The present single-topic issue concerns several important research areas relevant for both the understanding of pain and the development of future effective treatments for pain associated with SCI. Because the pains that are experienced after an SCI are particularly complex, effective communication between the basic and clinical research communities and clinical care providers is critical for the progress in this area. Undoubtedly, pain after an SCI causes significant suffering among our veterans as well as in the general public. To experience pain in an area where sensibility is impaired or absent is a paradoxical problem that may be difficult to understand for the patient who experiences pain as well as for family and caretakers. I hope that the collection of articles included in this issue will be useful and educational regarding pain after SCI. This issue will also remind the clinical and research communities involved in SCI treatment and study that persistent pain continues to be a significant problem for those with SCI and that additional efforts must be made in this area to accelerate the development of beneficial treatment strategies for SCI-related pain. In addition to research, a standard pain evaluation is also important to promote as part of the routine care of veterans with SCI. Implementing a standard pain evaluation for those with SCI will not only raise awareness of this clinical problem but also increase the knowledge base and facilitate collaboration among facilities and multicenter trials. A basic data set for clinical evaluation of pain after SCI was recently developed by an international expert panel [5], endorsed by several major pain organizations and SCI societies, and is available free of cost from the American Spinal Injury Association (http://www.asia-spinalinjury.org) and the International Spinal Cord Society (http://www.iscos.org.uk) Web sites.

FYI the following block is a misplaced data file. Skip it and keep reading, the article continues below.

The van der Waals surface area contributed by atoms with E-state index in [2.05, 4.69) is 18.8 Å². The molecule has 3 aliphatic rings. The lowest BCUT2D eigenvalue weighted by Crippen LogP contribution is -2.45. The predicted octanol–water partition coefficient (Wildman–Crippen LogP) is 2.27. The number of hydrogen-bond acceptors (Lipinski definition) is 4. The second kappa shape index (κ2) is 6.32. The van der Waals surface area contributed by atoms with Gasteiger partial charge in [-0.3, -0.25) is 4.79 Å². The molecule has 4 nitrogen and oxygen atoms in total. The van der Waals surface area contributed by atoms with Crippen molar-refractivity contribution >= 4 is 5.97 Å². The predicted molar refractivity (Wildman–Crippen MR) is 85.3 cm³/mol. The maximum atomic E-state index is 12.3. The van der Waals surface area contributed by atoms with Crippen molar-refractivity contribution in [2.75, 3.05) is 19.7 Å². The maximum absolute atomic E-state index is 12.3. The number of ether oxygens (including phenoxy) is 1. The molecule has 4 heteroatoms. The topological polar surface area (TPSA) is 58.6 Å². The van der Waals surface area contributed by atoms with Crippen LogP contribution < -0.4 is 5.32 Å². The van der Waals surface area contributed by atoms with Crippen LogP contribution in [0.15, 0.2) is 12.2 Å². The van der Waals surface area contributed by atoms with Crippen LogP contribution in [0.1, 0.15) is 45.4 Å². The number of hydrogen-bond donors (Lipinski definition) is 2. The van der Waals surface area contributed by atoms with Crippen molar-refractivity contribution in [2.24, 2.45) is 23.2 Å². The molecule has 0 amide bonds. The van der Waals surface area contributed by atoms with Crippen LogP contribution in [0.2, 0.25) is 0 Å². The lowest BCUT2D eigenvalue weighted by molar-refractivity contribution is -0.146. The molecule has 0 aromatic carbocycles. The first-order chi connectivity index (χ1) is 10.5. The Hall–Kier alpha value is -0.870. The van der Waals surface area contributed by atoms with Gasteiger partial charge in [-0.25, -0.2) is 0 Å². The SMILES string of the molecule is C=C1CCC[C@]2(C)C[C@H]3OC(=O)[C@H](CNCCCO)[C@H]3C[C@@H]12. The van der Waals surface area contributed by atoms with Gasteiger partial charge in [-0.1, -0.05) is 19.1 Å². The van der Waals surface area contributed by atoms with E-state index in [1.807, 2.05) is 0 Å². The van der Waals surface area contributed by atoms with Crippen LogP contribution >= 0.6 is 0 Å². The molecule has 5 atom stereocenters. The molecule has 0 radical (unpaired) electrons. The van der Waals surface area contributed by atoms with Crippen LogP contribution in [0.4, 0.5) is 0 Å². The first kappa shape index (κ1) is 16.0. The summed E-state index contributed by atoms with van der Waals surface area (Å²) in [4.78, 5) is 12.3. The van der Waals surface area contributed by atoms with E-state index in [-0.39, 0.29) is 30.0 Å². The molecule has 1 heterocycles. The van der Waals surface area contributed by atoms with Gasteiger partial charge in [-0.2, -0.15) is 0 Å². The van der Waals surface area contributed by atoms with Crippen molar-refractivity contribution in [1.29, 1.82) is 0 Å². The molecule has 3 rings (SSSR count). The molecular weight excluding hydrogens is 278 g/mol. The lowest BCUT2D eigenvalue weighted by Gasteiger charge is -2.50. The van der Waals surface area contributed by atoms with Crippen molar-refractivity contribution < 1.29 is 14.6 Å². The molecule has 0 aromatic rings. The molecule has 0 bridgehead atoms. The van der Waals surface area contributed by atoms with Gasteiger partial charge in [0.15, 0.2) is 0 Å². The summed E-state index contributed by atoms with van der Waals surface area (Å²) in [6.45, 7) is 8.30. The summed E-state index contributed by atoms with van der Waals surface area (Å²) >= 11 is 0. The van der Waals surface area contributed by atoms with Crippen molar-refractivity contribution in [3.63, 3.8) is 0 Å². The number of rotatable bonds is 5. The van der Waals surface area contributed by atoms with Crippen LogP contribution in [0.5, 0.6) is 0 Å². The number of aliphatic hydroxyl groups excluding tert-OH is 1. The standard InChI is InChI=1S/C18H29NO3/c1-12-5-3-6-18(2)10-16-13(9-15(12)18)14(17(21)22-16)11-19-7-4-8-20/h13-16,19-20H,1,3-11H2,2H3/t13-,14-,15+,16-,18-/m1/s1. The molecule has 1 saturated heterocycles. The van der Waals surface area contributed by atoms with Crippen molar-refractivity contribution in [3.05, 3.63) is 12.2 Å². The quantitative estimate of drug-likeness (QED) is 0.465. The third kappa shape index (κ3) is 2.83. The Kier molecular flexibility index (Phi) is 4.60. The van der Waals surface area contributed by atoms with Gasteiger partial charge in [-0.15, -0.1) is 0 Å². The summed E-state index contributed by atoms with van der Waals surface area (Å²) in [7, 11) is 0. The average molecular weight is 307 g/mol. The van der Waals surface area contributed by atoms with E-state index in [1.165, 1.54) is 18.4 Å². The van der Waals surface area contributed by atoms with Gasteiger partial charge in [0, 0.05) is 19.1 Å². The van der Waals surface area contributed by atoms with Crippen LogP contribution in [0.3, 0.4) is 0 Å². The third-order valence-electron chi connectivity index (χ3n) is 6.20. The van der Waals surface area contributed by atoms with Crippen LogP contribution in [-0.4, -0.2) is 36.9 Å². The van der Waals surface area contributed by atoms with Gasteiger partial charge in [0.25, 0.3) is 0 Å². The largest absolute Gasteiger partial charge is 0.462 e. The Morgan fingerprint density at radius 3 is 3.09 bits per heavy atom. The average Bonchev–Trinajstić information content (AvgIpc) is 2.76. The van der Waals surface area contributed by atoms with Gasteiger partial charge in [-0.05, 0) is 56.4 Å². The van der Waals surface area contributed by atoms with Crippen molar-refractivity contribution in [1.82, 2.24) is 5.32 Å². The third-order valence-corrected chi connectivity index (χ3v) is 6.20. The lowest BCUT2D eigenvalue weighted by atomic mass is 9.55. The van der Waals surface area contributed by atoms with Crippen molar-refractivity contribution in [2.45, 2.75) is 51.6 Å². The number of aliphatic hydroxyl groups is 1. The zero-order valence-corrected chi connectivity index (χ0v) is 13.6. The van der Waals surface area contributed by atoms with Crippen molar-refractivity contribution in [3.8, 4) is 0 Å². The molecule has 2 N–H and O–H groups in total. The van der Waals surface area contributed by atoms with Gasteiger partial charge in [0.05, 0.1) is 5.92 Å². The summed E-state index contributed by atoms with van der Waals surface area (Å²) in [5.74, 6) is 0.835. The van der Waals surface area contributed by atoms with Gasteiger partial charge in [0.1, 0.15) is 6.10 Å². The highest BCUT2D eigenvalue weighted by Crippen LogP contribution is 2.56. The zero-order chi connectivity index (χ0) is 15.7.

In closing, I would like to thank my colleagues for contributing their research to this issue, the Editorial Board members, individual reviewers, and staff of JRRD for helping us put this issue together, and finally all research participants and funding agencies for making the SCI research described in this issue possible.

REFERENCES
1. Bonica JJ. The need of a taxonomy. Pain. 1979;6(3): 247-48. [PMID: 460931]
DOI:10.1016/0304-3959(79)90046-0
2. Cruccu G , Anand P, Attal N, Garcia-Larrea L, Haanpaa M, Jorum E, Serra J, Jensen TS. EFNS guidelines on neuropathic pain assessment. Eur J Neurol. 2004; 11(3):153-62. [PMID: 15009162]
DOI:10.1111/j.1468-1331.2004.00791.x
3. Siddall PJ, McClelland JM, Rutkowski SB, Cousins MJ. A longitudinal study of the prevalence and characteristics of pain in the first 5 years following spinal cord injury. Pain. 2003;103(3):249-57. [PMID: 12791431]
DOI:10.1016/S0304-3959(02)00452-9
4. Siddall PJ, Yezierski RP, Loeser JD. Pain following spinal cord injury: Clinical features, prevalence, and taxonomy. Int Assoc Stud Pain Newslett. 2000;3:3-7.
5. Widerström-Noga E, Biering-Sørensen F, Bryce T, Cardenas DD, Finnerup NB, Jensen MP, Richards JS, Siddall PJ. The international spinal cord injury pain basic data set. Spinal Cord. 2008;46(12):818-23. [PMID: 18521092] DOI:10.1038/sc.2008.64

Eva G . Widerström-Noga, DDS, PhD

Department of Veterans Affairs Medical Center, Miami, FL; The Miami Project to Cure Paralysis, Miami, FL; Departments of Neurological Surgery and Rehabilitation Medicine, University of Miami, Miami, FL
Email: ewiderstrom-noga@miami.edu
DOI:10.1682/JRRD.2008.12.0162